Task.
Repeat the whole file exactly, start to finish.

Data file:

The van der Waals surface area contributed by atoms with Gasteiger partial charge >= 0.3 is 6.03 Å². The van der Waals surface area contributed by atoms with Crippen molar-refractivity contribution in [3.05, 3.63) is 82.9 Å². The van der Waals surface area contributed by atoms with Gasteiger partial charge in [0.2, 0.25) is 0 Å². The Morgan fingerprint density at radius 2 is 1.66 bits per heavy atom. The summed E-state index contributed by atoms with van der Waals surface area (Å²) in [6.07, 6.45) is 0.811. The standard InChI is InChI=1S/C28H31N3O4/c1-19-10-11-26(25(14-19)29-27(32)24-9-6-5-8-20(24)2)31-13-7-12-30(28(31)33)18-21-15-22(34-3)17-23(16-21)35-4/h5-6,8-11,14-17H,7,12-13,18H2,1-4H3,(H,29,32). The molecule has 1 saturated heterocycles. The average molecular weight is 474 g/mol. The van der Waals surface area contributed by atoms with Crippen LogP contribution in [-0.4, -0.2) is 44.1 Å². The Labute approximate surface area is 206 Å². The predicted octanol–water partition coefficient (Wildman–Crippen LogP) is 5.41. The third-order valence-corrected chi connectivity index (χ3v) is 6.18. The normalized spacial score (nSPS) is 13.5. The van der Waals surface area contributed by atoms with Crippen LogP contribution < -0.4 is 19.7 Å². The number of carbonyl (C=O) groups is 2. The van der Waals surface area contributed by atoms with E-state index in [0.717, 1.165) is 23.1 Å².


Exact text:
The van der Waals surface area contributed by atoms with Gasteiger partial charge >= 0.3 is 6.03 Å². The van der Waals surface area contributed by atoms with Crippen molar-refractivity contribution in [3.05, 3.63) is 82.9 Å². The van der Waals surface area contributed by atoms with Gasteiger partial charge in [0.2, 0.25) is 0 Å². The Morgan fingerprint density at radius 2 is 1.66 bits per heavy atom. The summed E-state index contributed by atoms with van der Waals surface area (Å²) in [6.07, 6.45) is 0.811. The standard InChI is InChI=1S/C28H31N3O4/c1-19-10-11-26(25(14-19)29-27(32)24-9-6-5-8-20(24)2)31-13-7-12-30(28(31)33)18-21-15-22(34-3)17-23(16-21)35-4/h5-6,8-11,14-17H,7,12-13,18H2,1-4H3,(H,29,32). The molecule has 1 saturated heterocycles. The average molecular weight is 474 g/mol. The van der Waals surface area contributed by atoms with Crippen LogP contribution in [-0.4, -0.2) is 44.1 Å². The Labute approximate surface area is 206 Å². The predicted octanol–water partition coefficient (Wildman–Crippen LogP) is 5.41. The third-order valence-corrected chi connectivity index (χ3v) is 6.18. The normalized spacial score (nSPS) is 13.5. The van der Waals surface area contributed by atoms with Crippen LogP contribution < -0.4 is 19.7 Å². The number of carbonyl (C=O) groups is 2. The van der Waals surface area contributed by atoms with E-state index in [0.717, 1.165) is 23.1 Å².